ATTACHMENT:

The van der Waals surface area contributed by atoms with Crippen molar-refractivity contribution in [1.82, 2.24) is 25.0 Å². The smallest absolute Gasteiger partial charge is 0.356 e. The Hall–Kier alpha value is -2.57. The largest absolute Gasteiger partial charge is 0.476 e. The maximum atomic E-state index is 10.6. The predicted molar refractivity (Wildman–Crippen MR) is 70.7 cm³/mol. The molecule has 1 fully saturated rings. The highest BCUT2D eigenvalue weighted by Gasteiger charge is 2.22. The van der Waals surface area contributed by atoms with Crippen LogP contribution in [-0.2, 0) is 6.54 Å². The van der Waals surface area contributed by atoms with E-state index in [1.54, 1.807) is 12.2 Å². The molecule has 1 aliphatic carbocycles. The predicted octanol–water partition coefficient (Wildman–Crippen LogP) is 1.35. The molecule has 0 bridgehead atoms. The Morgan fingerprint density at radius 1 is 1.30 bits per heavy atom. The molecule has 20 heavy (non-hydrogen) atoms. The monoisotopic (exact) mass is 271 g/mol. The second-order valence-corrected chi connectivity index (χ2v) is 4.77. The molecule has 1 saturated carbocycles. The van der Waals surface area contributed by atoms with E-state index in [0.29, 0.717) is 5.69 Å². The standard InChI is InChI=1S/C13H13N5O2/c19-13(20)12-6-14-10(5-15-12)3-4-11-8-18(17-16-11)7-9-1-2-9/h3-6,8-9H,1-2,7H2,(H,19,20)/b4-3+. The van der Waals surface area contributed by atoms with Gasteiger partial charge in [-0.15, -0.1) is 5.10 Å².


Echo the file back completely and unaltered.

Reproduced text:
The van der Waals surface area contributed by atoms with Crippen molar-refractivity contribution in [1.82, 2.24) is 25.0 Å². The smallest absolute Gasteiger partial charge is 0.356 e. The Hall–Kier alpha value is -2.57. The largest absolute Gasteiger partial charge is 0.476 e. The maximum atomic E-state index is 10.6. The predicted molar refractivity (Wildman–Crippen MR) is 70.7 cm³/mol. The molecule has 1 fully saturated rings. The highest BCUT2D eigenvalue weighted by Gasteiger charge is 2.22. The van der Waals surface area contributed by atoms with Crippen LogP contribution in [-0.2, 0) is 6.54 Å². The van der Waals surface area contributed by atoms with E-state index in [1.54, 1.807) is 12.2 Å². The molecule has 1 aliphatic carbocycles. The predicted octanol–water partition coefficient (Wildman–Crippen LogP) is 1.35. The molecule has 0 bridgehead atoms. The Morgan fingerprint density at radius 1 is 1.30 bits per heavy atom. The molecule has 20 heavy (non-hydrogen) atoms. The monoisotopic (exact) mass is 271 g/mol. The second-order valence-corrected chi connectivity index (χ2v) is 4.77. The molecule has 1 saturated carbocycles. The van der Waals surface area contributed by atoms with E-state index in [0.29, 0.717) is 5.69 Å². The standard InChI is InChI=1S/C13H13N5O2/c19-13(20)12-6-14-10(5-15-12)3-4-11-8-18(17-16-11)7-9-1-2-9/h3-6,8-9H,1-2,7H2,(H,19,20)/b4-3+. The van der Waals surface area contributed by atoms with Gasteiger partial charge in [-0.15, -0.1) is 5.10 Å².